Interestingly, Muslims made dhimmis wear a yellow turban or patch, and then Christians retaliated by making Muslims and Jews wear yellow or red patches .. Seems like in places where Jews continued wearing turban, it was enough for Europeans. But Ashkenazim had to wear patches and also pointed hats. Then, in 17th century both non-Jews and Jews in Eastern Europe/Poland wore shtreimels. Later, Poles switch to new French fashions, and shterimels became fully Jewish.
    After Khmelnitsky, Jews running away from Ukraine to Germany made shtreimels more popular there. Interestingly, a 1942 The “Jewish Hat” as an Aspect of Social History
    by Raphael Straus claims that emphasis on covering head all the time was connected (maybe in some places?) with Shabbatai Tzvi movement

    #1970592
    Participant
    Participant

    hmmm seems like holy you also associates clothing with background.

    #1970648

    participant, sorry for being so slow, that is your question!

    I am only using headwear here to presume ethnicity. I would not say call someone Haham just because he wears a turban more than I’ll call someone a Rav because he has a black hat or a Professor because he wears a jacket. Your question goes to R Yannai who invited a person who was dressed like a haver, but did not know how to say a brocho, but still claimed Torah as morasha

    #1970655
    Participant
    Participant

    so headwear indicates ethnicity; lack of headwear cannot.

    #1970662
    n0mesorah
    Participant

    After rereading the articles, it seems like this thread is based on a misunderstanding. It could be that the family was not welcomed into either community. They integrated on their own. The were likely only able to do so with the training that missionaries receive about avoiding topics. If these communities are so welcoming to newly observant outsiders, I definitely will give them a look before I settle down.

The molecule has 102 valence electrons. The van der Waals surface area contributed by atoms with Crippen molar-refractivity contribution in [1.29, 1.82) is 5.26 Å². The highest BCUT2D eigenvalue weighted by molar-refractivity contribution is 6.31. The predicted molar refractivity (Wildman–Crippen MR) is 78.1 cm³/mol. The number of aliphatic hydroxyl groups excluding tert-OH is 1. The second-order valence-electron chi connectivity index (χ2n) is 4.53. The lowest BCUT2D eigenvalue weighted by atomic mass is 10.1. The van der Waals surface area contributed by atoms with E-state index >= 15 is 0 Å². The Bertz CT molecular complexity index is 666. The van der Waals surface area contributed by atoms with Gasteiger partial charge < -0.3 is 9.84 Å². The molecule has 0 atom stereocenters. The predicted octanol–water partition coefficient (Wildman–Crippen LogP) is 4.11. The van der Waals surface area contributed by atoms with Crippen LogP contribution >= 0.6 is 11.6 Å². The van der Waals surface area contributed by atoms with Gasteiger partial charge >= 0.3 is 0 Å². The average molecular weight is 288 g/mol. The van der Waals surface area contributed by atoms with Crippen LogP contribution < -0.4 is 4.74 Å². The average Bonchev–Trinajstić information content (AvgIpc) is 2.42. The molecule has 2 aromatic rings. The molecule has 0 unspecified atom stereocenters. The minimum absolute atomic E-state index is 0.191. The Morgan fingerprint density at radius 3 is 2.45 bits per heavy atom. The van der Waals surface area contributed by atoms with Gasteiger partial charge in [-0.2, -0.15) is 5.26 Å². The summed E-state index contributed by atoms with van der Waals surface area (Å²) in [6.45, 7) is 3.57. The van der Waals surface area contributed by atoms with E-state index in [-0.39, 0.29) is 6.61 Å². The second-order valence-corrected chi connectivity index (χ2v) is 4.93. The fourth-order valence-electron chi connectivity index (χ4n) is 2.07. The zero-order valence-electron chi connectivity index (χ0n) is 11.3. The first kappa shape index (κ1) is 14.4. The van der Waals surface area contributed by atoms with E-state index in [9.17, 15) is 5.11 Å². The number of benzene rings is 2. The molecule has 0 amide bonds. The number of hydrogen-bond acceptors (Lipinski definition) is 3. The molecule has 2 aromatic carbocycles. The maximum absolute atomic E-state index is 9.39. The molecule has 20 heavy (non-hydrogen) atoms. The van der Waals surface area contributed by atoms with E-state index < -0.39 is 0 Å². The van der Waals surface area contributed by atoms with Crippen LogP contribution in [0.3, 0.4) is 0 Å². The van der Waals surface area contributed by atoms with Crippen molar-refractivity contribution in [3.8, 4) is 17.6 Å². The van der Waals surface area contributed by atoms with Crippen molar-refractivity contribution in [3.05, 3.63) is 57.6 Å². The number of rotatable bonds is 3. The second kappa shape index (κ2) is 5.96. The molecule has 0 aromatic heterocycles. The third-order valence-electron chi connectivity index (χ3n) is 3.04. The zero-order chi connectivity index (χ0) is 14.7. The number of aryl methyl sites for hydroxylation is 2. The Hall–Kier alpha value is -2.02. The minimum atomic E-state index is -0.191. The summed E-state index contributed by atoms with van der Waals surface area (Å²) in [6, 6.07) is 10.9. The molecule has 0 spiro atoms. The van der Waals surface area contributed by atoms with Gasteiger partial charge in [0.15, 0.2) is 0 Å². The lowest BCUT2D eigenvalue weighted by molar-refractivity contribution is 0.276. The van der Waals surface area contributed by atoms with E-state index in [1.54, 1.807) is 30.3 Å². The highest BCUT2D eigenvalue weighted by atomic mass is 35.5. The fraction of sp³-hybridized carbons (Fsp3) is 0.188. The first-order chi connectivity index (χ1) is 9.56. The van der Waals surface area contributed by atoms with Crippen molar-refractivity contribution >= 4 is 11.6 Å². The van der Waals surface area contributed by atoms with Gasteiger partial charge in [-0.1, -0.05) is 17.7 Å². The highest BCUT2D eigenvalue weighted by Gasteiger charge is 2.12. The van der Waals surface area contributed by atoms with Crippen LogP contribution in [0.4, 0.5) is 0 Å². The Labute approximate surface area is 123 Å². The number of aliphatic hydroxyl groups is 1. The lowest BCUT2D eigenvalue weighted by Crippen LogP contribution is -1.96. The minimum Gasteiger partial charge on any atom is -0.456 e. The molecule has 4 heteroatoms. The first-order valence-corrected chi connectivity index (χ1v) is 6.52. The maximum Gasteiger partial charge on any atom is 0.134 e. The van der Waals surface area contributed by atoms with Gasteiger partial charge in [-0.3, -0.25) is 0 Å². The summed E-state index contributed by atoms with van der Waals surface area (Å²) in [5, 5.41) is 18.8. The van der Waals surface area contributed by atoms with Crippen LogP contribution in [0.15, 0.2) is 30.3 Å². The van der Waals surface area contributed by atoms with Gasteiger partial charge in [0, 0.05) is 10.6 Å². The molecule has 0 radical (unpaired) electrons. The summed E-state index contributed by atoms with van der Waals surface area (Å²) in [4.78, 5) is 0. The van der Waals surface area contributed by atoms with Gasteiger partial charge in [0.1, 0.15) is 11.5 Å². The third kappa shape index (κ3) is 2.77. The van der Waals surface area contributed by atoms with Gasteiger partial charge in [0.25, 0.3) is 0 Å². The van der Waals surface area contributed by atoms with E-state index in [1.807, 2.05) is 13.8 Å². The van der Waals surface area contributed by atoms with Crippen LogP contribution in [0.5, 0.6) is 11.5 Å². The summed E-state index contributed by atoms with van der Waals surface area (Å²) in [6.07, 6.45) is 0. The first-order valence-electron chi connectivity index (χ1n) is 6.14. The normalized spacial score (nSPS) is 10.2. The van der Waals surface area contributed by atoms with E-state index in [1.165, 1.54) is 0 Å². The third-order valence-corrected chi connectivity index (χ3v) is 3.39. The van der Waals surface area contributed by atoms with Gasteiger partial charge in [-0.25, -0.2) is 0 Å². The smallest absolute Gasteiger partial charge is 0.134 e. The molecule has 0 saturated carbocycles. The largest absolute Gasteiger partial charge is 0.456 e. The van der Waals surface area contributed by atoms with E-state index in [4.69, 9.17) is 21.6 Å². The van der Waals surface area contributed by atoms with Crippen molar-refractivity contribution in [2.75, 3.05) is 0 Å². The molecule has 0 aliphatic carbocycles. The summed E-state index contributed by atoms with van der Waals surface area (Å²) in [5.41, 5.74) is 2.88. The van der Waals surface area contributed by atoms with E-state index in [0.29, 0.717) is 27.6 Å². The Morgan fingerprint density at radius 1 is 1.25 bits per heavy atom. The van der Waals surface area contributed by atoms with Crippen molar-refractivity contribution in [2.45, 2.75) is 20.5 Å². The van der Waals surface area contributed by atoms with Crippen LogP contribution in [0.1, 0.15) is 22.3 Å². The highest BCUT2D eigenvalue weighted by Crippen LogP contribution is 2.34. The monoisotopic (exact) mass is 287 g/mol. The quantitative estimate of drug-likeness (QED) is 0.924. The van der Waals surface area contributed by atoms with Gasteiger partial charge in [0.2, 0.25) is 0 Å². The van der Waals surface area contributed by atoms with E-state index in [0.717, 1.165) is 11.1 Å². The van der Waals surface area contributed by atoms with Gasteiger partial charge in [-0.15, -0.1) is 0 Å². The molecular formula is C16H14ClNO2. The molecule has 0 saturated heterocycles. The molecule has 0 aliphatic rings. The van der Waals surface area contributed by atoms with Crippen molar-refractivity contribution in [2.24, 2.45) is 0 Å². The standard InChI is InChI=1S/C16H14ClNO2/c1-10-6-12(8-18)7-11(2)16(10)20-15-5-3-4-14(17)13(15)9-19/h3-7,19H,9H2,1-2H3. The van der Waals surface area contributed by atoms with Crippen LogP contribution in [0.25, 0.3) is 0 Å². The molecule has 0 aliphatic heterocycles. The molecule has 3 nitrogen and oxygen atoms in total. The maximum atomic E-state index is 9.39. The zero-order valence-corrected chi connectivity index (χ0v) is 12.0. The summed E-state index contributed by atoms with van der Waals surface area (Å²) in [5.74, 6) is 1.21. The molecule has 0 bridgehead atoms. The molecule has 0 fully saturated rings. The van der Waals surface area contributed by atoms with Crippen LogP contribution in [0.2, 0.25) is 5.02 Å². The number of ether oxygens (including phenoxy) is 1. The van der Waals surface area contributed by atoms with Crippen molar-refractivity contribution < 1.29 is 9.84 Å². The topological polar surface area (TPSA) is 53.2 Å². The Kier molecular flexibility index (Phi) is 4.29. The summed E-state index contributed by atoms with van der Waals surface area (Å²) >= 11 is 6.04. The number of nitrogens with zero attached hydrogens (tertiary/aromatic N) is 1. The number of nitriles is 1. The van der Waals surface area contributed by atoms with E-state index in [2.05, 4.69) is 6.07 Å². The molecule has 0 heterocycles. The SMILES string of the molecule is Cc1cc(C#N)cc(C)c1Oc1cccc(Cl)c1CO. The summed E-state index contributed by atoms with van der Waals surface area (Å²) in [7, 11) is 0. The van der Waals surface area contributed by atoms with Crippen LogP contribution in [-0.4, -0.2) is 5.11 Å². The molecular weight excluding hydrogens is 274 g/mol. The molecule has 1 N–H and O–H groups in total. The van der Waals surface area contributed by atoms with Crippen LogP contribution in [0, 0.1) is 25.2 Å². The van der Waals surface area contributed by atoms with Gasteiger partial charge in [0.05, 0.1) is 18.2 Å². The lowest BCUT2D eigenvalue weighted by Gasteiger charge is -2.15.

#1970677

    participant – lack of headwear: a lot of hair – Eliahu, lack of hair – Elisha, eaten by bears – member of trade union.

    #1970676

    >> If these communities are so welcoming to newly observant outsiders, I definitely will give them a look before I settle down.

    I understood the story that they presented themselves as regular members of the community moving from another country, not newly observant. Maybe I misunderstood.

    #1970697
    n0mesorah
    Participant

    It would still stand that they may have never been welcomed. It was not necessary. They knew what to do.

    #1970705
    Participant
    Participant

    @aaq
    eh, what?

    #1970711

    paticipant, look up Radak on naarim ketanim from Yericho confronting Elisha

    #1971523
    dovrosenbaum
    Participant

    There is a missionary working as a “shomer” in a funeral home in New Jersey. His father is Jewish, his mother is an Italian Roman Catholic. Because of him, actual frum Jews, including rabbonim, lost their parnassa.

    #1971586
    Reb Eliezer
    Participant

    We accept a cheskas kashrus and go after rov as most are not missionaries but sometimes we falter and we should check if they are shabbos observers.

    #1971824
    commonsaychel
    Participant

    @ Dovrosenbaum, most employees in the so called Jewish Funeral homes are not jewish, Riverside for example is owned by by a company called SCI that owns 1500 funeral homes across the US, they were once sued for allowing an autopsy on a frum yid and the funeral director said he was from the south and worked for SCI and temporarly assigned to Riverside and said he didnt know frum people had issues with a autopsy.

    @Reb E, we are talking about someone who is pretend to be Jewish, not a yid who does not observe shobbos, huge difference

    #1971857
    Reb Eliezer
    Participant

    After we discover that he does not keep shabbos, we must look further whether he is Jewish or a tinuk shenishba.